With the exception of Training Day, which I absolutely loved, Antoine Fuqua hadn't directed a film that merited much acknowledgement. Being able to team up with Denzel Washington once again definitely attracted many people's attention towards this project, but if they were expecting The Equalizer to replicate the success of Training Day then they'll be disappointed because what they get with this film is a standard, by the books action thriller. It plays out like most revenge thrillers do and it follows the standard formula of the genre in such a way that you can easily predict the outcome of most of the film. What The Equalizer does have going for it however is the presence of Denzel Washington in the titular role playing a character with a particular set of skills. Washington is solid and he elevates this generic film in such a way that he manages to keep us entertained. There is something cool about his character and he portrays that interior smoothness very well here. His character may seem calm and friendly in the surface, but when it comes to helping the weak there is no one who can serve them justice better than him. His character will easily remind people of Liam Neeson in Taken, or even Tom Cruise in Jack Reacher although Washington's character is much more likable. The film also takes its time to set things up and it works to the films advantage here; I would even say the buildup is much stronger than the execution. The stylized violence is also present in this Fuqua film and I enjoyed the overall look of the film with the underlying score setting the tone. The Equalizer reminded me a lot of Man on Fire, which was a film I really loved so if you were a fan of it as well you might want to check this out. It is very similar in structure and I would go as far as saying that it has a superhero movie feel to it as well. 

I have seen over 20 films starring Denzel Washington and I yet haven't seen one I disliked. Sure, there were some average films he made, but never have I been disappointed by his movies. I know The Equalizer isn't groundbreaking and I shouldn't have enjoyed it as much as I did because it is full of cliches, but it was impossible for me to resist Washington's charm once again. He gives a solid performance in this action thriller and he carries the film. The female characters are all portrayed as victims here once again, but Chloe Grace Moretz sells her character very well. She has some solid scenes with Washington at the beginning of the film which help set the premise of the film. Melissa Leo could have been the strongest female character in the film, but she only has a brief appearance. This is basically a one man show with Washington personifying coolness. Marton Csokas is set up as a pretty strong villain during the first half of the film, but he could have been better used in the second half. Csokas is Washington's counterpart (kind of like what The Joker was to Batman) and the buildup to the face-off is what works best in this film. I had a great time with this action thriller despite all its flaws.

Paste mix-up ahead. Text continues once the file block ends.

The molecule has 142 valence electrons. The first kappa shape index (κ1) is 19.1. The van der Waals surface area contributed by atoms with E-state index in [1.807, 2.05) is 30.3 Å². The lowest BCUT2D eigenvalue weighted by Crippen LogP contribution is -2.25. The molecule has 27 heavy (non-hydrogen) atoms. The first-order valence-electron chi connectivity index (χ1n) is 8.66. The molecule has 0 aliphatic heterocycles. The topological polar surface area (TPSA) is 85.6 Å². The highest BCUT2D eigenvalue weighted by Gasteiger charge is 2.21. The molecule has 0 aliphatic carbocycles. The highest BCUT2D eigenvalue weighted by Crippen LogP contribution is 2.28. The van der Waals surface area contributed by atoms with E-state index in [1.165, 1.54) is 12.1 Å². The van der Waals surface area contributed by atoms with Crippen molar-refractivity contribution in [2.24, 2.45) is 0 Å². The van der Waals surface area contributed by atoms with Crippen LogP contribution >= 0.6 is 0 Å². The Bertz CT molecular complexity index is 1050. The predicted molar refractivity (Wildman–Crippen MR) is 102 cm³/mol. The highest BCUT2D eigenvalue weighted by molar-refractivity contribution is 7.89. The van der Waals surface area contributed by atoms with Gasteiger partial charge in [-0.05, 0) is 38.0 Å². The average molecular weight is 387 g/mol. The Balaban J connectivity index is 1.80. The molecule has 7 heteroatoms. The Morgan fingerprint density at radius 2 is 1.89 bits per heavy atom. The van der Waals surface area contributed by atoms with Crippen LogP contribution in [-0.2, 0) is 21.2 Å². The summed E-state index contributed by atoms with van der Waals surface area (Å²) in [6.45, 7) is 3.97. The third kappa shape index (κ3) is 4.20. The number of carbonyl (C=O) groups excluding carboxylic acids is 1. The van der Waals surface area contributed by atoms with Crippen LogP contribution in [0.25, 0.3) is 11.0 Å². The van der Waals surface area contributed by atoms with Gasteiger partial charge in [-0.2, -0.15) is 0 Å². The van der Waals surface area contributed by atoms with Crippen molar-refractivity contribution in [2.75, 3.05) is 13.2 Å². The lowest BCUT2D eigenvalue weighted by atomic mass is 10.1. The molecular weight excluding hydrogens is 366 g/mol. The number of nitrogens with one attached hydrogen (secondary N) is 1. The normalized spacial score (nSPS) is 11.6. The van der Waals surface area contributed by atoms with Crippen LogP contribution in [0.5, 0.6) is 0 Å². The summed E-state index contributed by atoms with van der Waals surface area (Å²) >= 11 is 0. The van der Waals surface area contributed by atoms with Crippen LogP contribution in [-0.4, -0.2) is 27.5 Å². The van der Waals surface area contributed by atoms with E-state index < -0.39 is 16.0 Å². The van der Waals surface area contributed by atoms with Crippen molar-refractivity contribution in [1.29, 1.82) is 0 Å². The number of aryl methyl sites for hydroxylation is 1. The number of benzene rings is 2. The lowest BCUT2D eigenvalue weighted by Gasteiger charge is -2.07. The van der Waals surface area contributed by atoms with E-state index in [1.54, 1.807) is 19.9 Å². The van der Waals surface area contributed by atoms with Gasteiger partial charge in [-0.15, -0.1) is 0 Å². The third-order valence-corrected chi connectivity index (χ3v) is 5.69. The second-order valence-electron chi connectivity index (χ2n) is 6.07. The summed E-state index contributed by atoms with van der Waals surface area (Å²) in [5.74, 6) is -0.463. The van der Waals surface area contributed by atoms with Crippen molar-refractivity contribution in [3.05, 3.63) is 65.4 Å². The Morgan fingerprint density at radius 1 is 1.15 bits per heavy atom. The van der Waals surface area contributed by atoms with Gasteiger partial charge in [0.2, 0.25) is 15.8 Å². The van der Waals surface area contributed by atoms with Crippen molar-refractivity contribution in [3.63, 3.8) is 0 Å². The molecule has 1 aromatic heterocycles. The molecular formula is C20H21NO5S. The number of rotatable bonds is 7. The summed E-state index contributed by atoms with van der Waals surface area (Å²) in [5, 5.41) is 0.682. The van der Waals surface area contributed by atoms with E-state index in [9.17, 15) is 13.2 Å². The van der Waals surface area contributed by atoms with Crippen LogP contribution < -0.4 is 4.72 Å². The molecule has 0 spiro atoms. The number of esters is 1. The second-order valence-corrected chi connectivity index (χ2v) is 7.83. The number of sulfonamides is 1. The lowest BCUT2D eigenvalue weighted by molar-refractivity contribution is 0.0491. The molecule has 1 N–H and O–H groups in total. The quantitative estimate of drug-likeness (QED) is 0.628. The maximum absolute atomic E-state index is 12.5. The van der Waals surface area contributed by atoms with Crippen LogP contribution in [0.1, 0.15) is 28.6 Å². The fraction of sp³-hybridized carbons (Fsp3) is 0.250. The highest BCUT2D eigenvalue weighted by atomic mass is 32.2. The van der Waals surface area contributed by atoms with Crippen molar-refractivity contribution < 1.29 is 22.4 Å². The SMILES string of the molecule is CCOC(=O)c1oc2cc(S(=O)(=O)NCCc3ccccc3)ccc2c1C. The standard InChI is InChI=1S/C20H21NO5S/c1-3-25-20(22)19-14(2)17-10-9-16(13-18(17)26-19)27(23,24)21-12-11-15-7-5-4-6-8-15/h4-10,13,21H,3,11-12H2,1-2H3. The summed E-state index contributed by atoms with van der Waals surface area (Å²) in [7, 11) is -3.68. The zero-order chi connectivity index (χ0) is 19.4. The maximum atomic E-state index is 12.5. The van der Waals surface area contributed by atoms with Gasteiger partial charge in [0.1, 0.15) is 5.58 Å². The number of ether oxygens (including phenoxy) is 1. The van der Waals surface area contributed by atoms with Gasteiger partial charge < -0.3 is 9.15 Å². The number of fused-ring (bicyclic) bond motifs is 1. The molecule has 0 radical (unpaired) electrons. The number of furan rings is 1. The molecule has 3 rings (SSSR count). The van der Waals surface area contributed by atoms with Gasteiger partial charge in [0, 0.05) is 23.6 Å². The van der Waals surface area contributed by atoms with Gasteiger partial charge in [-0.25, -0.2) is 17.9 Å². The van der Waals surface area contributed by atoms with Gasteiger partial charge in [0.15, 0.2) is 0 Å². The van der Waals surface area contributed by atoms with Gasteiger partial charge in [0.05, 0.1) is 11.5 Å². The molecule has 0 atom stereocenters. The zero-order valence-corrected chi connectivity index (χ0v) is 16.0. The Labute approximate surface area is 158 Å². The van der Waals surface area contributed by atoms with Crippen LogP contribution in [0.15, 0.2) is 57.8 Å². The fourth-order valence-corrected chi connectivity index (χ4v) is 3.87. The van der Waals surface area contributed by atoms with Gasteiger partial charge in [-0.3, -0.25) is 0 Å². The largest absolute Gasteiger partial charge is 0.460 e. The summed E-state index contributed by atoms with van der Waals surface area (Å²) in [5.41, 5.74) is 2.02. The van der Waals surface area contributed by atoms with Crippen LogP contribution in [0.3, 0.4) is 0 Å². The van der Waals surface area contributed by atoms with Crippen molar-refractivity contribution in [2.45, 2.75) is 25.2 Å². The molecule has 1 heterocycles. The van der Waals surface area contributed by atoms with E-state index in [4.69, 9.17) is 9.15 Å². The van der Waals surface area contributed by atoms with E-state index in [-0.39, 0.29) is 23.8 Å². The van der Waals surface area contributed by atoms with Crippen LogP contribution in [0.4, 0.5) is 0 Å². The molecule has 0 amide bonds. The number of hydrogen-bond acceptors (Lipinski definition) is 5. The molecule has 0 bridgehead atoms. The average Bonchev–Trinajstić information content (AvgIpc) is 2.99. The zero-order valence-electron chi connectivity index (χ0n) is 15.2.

My Review: 22 Jump Street (6/10)

“Do the same thing as last time. Everyone's happy.”

After their early success this year with The Lego Movie, Phil Lord and Chris Miller are back in the director’s chair for the sequel to their 2012 hit comedy, 21 Jump Street. It is a difficult feat to pull off a comedy sequel considering the fans are expecting the same formula from the original film but at the same time they also want something fresh and unique. There isn’t really anything unique about this sequel considering it is basically the same movie as the original with a few exceptions. It continues to bank on the great chemistry between Jonah Hill and Channing Tatum and that is basically what kept me engaged with this film because most of the jokes were kind of predictable and repetitive. The screenwriters are also having fun with the fact that they know sequels are usually unimaginative and they simply tend to get louder, so they included several self-referential jokes throughout the film. 22 Jump Street is basically a parody of most Hollywood sequels, but I wouldn’t go as far as saying that it is better than the original because several of the jokes felt forced and repetitive. I’ll give this film credit for the energy and the bromantic chemistry between the leads, but there isn’t much more to this sequel. It is better than most comedies that have come out this year, but I don’t think it lives up to the freshness of the original film. There are some sharp and witty jokes throughout the film, but there are also many awkward moments where the comedy really doesn’t work. 22 Jump Street succeeds because it sticks with the same formula as the original, but I was hoping it would at least feel fresh and inventive. The self-mockery works for a while, but it isn’t enough to give it a free pass for it.

Channing Tatum and Jonah Hill are the reason why these comedies have worked so well, and it is hard to find a comedic duo with so much chemistry as these two. The story however is rather weak, and you really don’t care much for the plot. The leads are basically the reason why you will have a good time with the comedy, but I wish they could’ve put a little more effort on the plot. Some of the secondary performances were weak and I really had a problem with Jillian Bell’s performance as Mercedes. She brought the film down for me and every time she spoke I felt like the scene was forced on us. Ice Cube has a fantastic scene alongside Jonah Hill which had me rolling on the floor. That scene was hilarious along with the final credit sequences which were also fantastic. I understand why some critics consider this to be funnier than the original, but I still prefer the freshness of 21 Jump Street over this recycled sequel.